ate complex materials that can meet a wide range of demands. From an environmental scientist’s perspective, there is a need to characterize materials to understand what happens to those materials when they enter the world outside of the laboratory or factory. Although each group is tackling different issues, they are united by a need to characterize the properties and behaviors of complex materials in complex environments.

Ricou was also impressed by the wide range of technologies that are now available for characterizing nanoscale materials. He reiterated the importance of creating a database of technologies, and he stated that instrument vendors should hear more about the challenges facing those who need to better characterize nanomaterials. He would like to see development of the ability to perform spectroscopy on dynamic systems at the nanoscale to better understand how the chemistry of a nanomaterial changes over time, which would benefit many aspects of nanocharacterization.


Richard Conroy said that he came away from the presentations with two questions:

  • Should we study function first or structure first?
  • Should we measure something just because we can?

This second question is particularly important from the NIH perspective, because many measurements correlate weakly with outcomes, and thus it is not always clear that the measurements are useful when considering the research that has gone into them. He added that consideration of the question of safety and efficacy is also important, in terms of the comparative effectiveness and safety of nanotechnology-based products versus bulk materials.

Conroy provided a quick overview of some of the funding opportunities at NIH. Part of NIH’s current mission is to bridge the life and physical sciences, and, in that regard, he thought the nanomaterial characterization community would be interested in a number of initiatives. Most of the initiatives are funded by NIBIB or the National Institute of General Medical Sciences (NIGMS), with NIBIB focusing more on the clinical side and NIGMS focusing more on basic research. One new initiative is aimed at applying technologies from the physical sciences to life sciences problems. A significant feature of this initiative, the grant review panel includes experts from both NIH and the National Science Foundation (NSF), with the latter providing a physical science perspective to the NIH review process. A partner initiative aims to translate ideas from the physical sciences into the clinical arena.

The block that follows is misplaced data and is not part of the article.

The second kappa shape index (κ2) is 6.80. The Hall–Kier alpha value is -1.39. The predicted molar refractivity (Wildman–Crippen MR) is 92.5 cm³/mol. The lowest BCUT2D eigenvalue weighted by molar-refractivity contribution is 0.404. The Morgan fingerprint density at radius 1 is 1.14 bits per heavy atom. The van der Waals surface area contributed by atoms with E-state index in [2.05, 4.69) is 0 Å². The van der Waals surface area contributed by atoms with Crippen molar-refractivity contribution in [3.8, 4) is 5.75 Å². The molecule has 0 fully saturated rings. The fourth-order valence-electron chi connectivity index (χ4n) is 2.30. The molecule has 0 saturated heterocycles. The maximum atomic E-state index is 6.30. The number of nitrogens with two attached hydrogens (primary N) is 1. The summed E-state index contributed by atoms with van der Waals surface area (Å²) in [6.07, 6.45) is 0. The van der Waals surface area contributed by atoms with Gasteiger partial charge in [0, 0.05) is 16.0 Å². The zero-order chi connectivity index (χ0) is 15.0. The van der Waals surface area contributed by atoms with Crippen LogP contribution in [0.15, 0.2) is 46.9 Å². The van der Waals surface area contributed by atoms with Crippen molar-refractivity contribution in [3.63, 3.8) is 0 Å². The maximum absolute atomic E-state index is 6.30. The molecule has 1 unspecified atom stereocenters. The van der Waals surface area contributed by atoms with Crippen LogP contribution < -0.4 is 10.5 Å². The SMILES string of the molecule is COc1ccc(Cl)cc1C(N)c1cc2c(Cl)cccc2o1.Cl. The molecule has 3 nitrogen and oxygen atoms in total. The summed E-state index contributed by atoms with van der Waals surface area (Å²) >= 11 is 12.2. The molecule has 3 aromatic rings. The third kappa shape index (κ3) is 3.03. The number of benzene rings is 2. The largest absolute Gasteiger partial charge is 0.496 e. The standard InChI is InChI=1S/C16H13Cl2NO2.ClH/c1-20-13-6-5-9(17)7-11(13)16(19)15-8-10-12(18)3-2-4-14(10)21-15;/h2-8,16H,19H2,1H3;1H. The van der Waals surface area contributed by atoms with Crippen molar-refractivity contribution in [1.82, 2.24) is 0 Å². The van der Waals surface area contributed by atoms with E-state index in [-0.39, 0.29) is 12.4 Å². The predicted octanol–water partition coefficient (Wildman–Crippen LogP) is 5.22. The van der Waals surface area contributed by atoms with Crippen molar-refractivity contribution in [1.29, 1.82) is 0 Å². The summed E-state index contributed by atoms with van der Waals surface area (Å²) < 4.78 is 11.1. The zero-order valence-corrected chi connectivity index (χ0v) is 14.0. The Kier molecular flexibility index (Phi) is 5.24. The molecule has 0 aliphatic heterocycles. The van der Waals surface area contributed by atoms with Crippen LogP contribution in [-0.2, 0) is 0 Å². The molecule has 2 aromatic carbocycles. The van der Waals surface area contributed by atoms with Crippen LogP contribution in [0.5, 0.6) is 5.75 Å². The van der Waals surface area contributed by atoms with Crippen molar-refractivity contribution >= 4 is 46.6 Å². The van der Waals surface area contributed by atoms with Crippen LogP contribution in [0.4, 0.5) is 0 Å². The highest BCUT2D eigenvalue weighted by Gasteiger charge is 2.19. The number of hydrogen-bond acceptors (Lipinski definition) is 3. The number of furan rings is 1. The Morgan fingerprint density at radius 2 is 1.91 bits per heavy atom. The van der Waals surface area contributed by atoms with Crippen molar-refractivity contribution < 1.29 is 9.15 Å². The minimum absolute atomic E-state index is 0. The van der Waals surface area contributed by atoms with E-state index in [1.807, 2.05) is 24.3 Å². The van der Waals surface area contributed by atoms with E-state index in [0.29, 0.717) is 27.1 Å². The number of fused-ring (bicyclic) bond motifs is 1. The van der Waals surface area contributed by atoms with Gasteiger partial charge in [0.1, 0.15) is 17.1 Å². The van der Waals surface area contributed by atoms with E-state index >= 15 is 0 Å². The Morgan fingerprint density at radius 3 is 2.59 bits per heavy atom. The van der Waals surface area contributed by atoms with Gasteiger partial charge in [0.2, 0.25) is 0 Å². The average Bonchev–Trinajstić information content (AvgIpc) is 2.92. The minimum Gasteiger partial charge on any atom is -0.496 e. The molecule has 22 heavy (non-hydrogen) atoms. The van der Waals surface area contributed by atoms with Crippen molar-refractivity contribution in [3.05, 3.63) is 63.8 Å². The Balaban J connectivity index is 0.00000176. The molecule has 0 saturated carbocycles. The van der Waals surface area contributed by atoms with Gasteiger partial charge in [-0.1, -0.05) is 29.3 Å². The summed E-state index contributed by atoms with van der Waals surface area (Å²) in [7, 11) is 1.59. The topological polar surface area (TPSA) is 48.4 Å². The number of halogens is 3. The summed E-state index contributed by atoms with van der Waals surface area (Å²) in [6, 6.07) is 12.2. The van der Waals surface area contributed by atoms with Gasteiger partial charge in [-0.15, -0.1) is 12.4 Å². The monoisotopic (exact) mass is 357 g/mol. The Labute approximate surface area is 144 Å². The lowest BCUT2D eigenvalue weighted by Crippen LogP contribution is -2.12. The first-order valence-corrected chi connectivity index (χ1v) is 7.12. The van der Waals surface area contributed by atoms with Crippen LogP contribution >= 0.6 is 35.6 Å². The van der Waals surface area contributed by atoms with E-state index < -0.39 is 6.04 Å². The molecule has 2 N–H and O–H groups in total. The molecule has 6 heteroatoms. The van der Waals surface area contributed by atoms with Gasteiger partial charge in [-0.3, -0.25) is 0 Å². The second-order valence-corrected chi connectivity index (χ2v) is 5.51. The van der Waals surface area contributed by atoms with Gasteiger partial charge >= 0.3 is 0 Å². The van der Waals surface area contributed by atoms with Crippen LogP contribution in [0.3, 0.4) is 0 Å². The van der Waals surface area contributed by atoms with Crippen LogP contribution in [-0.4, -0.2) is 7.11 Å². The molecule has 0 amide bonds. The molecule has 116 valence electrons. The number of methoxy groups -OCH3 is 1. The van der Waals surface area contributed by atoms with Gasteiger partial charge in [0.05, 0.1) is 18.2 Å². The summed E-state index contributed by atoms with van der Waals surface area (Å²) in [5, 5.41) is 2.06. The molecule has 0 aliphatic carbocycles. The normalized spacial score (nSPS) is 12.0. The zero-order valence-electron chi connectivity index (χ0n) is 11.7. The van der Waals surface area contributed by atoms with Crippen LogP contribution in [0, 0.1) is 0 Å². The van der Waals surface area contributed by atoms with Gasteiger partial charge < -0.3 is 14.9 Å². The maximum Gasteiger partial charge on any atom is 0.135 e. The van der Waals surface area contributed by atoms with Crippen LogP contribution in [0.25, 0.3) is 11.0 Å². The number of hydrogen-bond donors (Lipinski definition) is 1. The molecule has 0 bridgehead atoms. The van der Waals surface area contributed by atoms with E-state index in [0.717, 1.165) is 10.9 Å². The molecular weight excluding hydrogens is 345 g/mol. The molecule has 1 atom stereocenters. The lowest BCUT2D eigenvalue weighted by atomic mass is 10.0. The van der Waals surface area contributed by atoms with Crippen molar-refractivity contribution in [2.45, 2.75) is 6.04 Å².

Another NIBIB initiative is the bioengineering research partnership program that encourages investigators to form a partnership between the life and physical sciences to translate a concept, technique, or tool from the demonstration to the biomedical application phase. NIBIB also offers fellowships that are designed to create time for mid-career researchers in the physical or quantitative sciences to develop projects in the life sciences.

Conroy said that all of the other NIH institutes have similar initiatives, and NIBIB also supports Small Business Innovation Research (SBIR) grants in the area of bioengineering in nanotechnology.


Characterizing Aggregates—Trading Detail for Utility

Jim Litster said he was amazed by what he heard during the workshop about the ability to measure individual small particles. He added, however, that because the of the nanoparticles in use depends very much on the structures in which they are embedded, there is still a need for techniques that are just as powerful at characterizing the state of dispersion or aggregation. Developing the techniques and instrumentation to attack that problem is the logical next step for the field.

Doug Ray agreed that there is not as much capability in the area of concentrated liquids and solids. He asked, “Is it because it is just really hard and the community is not there yet, or is it because we have elected somehow to not focus in that arena?” He does not know the answer but thinks it is an interesting question to consider.

Mark Barteau added that work in this area might focus on “diagnostic,” meaning that it may not be necessary to know all the details of how nanoparticles behave in a matrix. It might be enough now to characterize these complex according to a certain number of reduced parameters or “lumped” parameters. He is aware of some movement in that direction, but the emphasis on incredible levels of detail and expensive instruments does not match the degree found in nanoscale imaging. He wondered, however, if looking at more complex systems at lower levels of detail that are still diagnostic might be where the field makes the biggest impact. Ray added that the atmospheric sciences are starting to move from a more detailed view to one that reduces the amount of information and creates useable models.

Conroy noted that NIH is interested in where the field is going on this matter. He believes that the relevant question relates to how much detail on specific characteristics is needed to predict biological outcomes. Ricou agreed with this idea but stressed the importance of understanding these systems in fine detail to know what is important when trying to predict relevant behavior.

Chemistry and Stability

Levi Thompson pointed out that many of the particles that were discussed at the workshop are semiconductors and

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